According to Wharton School research, over one third of the brands displayed on the shelf are never seen. A colorful and exciting new design that is approved in the boardroom or chosen in a focus group may fail if all the other packages on the shelf in the same category are equally as colorful and exciting. Contrast is what makes a package design stand out on the shelf, and this can be achieved through the effective means of both design and structural innovation.

Eye-tracking technology

Consumers spend 2-3 seconds scanning a package for relevant information. If they do not immediately comprehend the benefit they will move on to a competitor’s brand. It is imperative to know what consumers are seeing and what they are not, and this can be done effectively with eye-tracking technology. This type of research gives marketers an idea of which messaging to prioritize, and which information to minimize.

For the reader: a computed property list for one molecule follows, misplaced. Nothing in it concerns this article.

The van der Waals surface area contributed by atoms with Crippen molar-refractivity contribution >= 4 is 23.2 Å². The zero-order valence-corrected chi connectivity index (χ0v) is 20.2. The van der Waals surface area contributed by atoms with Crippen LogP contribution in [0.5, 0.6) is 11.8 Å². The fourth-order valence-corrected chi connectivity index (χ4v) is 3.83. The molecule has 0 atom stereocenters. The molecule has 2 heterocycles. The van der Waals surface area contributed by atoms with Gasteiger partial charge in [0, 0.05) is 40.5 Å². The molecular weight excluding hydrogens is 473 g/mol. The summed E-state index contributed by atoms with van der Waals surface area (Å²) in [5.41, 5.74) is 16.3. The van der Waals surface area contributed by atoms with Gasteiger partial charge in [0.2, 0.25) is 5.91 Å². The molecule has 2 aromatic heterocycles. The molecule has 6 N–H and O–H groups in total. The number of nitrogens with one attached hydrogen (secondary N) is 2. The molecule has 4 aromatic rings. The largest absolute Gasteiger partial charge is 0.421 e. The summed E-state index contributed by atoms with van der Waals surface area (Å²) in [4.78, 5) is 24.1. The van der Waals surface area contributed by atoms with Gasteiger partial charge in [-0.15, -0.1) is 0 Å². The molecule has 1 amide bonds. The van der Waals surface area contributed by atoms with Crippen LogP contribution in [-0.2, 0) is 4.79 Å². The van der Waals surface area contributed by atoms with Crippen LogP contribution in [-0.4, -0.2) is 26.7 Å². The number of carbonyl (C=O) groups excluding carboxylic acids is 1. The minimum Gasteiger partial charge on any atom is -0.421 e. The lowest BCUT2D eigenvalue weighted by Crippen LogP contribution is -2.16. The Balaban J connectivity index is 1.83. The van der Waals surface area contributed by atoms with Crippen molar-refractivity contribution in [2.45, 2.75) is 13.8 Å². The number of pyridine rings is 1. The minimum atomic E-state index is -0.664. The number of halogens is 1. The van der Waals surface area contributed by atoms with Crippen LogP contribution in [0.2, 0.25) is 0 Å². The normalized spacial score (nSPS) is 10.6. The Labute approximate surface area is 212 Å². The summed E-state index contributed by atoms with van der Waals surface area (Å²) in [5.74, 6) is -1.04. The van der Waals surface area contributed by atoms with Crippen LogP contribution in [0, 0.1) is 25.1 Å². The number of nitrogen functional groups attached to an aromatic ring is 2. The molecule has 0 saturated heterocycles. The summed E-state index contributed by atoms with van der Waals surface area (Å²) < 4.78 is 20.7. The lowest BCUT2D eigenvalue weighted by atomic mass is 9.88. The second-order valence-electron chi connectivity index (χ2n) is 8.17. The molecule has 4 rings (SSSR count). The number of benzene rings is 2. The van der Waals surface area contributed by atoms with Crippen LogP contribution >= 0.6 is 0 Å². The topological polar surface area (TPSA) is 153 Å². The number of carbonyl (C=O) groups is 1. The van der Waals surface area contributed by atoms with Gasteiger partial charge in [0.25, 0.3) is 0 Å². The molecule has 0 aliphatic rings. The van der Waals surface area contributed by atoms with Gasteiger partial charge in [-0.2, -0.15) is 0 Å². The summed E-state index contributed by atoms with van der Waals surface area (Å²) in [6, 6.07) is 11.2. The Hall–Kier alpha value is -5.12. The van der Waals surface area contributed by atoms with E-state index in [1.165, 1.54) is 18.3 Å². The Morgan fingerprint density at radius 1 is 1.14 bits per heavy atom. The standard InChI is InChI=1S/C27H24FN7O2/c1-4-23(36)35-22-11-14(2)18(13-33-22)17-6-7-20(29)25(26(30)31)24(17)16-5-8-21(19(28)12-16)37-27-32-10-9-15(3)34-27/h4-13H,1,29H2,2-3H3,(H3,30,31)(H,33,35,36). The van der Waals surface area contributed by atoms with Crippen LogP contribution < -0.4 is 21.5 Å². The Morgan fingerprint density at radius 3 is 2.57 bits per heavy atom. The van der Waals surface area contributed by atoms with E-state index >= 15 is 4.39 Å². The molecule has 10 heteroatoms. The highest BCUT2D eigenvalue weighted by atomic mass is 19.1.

Not surprisingly, the more text there is on a package, the less it will be read. Unfortunately, many well-meaning marketers think the opposite, and act accordingly. Some of the product designers at Microsoft have put together a great parody of this practice by showing how the Microsoft marketing department would redesign Apple’s iPod package. Instead of the simple and elegant messaging Apple created, it becomes a hodgepodge of system requirements, badges, call-outs, sub-branding logos, benefit statements, feature lists, and more!

Effective behavior-based focus group research goes beyond “opinion gathering”, giving researchers the feedback necessary to understand the impact and value of both present, and proposed packaging design in real-world terms.

Tim Robertson is Creative Director of BigCity, a packaging design agency. Visit http://www.bigcitygraphics.ca for more ways to avoid old-paradigm thinking around package design and research.

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Increasing Productivity With Green Fleet Vehicle Tracking

Increasing Productivity With Green Fleet Vehicle Tracking